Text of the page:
JSON – using the basics

Hi again. This article is a follow on from another that I wrote about the basics of JSON. If you are new to JSON, I suggest you give this article a good read first. It gives some basics on JSON format and some descriptive examples. Be sure to come back though and we will get stuck into JSON.

So, here we are with some JSON knowledge and nothing to do with it. To make it more applicable, I will explain how I regularly use JSON through a real-life example. The scenario is that we have an HTML select element (dropdown lists). Let's call it – Continent.

Here is the dropdown list data.

Continent
ID Name
AU Australia
SA South America
AS Asia
EU Europe
AF Africa
NA North America

Notice that we have a list of continents (ID and Name). What we will do is load the continent data into a dropdown list on the page.

How do we do this?

Firstly, let's build our JSON stream. In this article, we are creating and consuming the JSON stream but, more often than not, the JSON data will come from a database. You can get this in a number of different ways and I'll describe that in another article.

$(function () {

    //  Let's build a JSON stream (client-side recordset)
    var json = { "continent":
    [
        { "id": "AU", "name": "Australia", "email": "[email protected];" },
        { "id": "CA", "name": "Canada", "email": "[email protected]" },
        { "id": "SA", "name": "South America", "email": "[email protected]" },
        { "id": "AS", "name": "Asia", "email": "[email protected]" },
        { "id": "EU", "name": "Europe", "email": "[email protected]" },
        { "id": "AF", "name": "Africa", "email": "[email protected]" },
        { "id": "NA", "name": "North America", "email": "[email protected]" }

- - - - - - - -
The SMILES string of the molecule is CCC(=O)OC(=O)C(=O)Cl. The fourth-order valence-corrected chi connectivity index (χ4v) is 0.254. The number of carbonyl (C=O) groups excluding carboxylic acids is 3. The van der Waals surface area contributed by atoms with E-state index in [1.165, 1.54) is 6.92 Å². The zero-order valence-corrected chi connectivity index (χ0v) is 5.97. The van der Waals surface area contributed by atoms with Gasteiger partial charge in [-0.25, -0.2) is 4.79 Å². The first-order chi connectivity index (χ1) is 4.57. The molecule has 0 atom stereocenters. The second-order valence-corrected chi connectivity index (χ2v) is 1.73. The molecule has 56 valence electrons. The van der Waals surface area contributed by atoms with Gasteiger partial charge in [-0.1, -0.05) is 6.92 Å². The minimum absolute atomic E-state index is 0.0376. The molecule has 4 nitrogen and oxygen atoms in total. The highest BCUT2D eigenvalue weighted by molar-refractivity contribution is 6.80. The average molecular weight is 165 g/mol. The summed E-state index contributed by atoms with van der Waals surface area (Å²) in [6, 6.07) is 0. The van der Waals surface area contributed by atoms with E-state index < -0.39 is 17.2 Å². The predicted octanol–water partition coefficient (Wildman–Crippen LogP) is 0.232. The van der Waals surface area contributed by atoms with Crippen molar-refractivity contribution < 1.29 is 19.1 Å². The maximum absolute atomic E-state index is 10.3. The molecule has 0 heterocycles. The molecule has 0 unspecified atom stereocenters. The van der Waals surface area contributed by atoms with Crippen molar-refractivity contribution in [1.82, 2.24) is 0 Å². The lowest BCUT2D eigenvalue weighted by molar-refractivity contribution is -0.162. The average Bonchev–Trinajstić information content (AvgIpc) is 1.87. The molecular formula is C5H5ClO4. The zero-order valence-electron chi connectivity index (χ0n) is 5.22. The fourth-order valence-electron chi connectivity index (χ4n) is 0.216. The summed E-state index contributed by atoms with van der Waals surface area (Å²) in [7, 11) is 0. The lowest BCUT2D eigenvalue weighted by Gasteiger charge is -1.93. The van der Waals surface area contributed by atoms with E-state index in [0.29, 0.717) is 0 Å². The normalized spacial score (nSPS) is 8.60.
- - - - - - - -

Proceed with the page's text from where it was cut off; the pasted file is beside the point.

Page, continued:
]
    }
}

So now let's populate the Continent select box. As I mentioned earlier, we already have a select box in the HTML with an ID of Continent.

$.each(json.continent, function () {
$("#continent")
      .append(
          $("")
          .attr("value", this.id)
          .text(this.name)
      );
});

What is happening here? Well, this code is stepping through each item in the JSON data list. As we step through each item, we add a new item to the the Continent element. In this example, I've added the ID text as the option value and the Name as the option Text. But you could change that. You can insert the Name text as the option Value and the Email text as the option Text. You just switch around the JSON fields like this.

$.each(json.continent, function () {
$("#continent")
      .append(
          $("")
          .attr("value", this.name)
          .text(this.email)
      );
});

This example will display the email address in the dropdown list and the Name will be the text that is sent in a form post. That's cool, right?

Til next time ….


1 Comment

  • John Ryan says:

    Hey there Steven.

    I have been writing web pages for years but I’ve just started concentrating on client-side development. It seems to be the new shiny thing, right? What do you think?

    Anyway, this article is great and I can understand all the steps you’ve gone through. I will definitely use it as a resource next time I write a cascading select box scenario.

    Thanks
    John.

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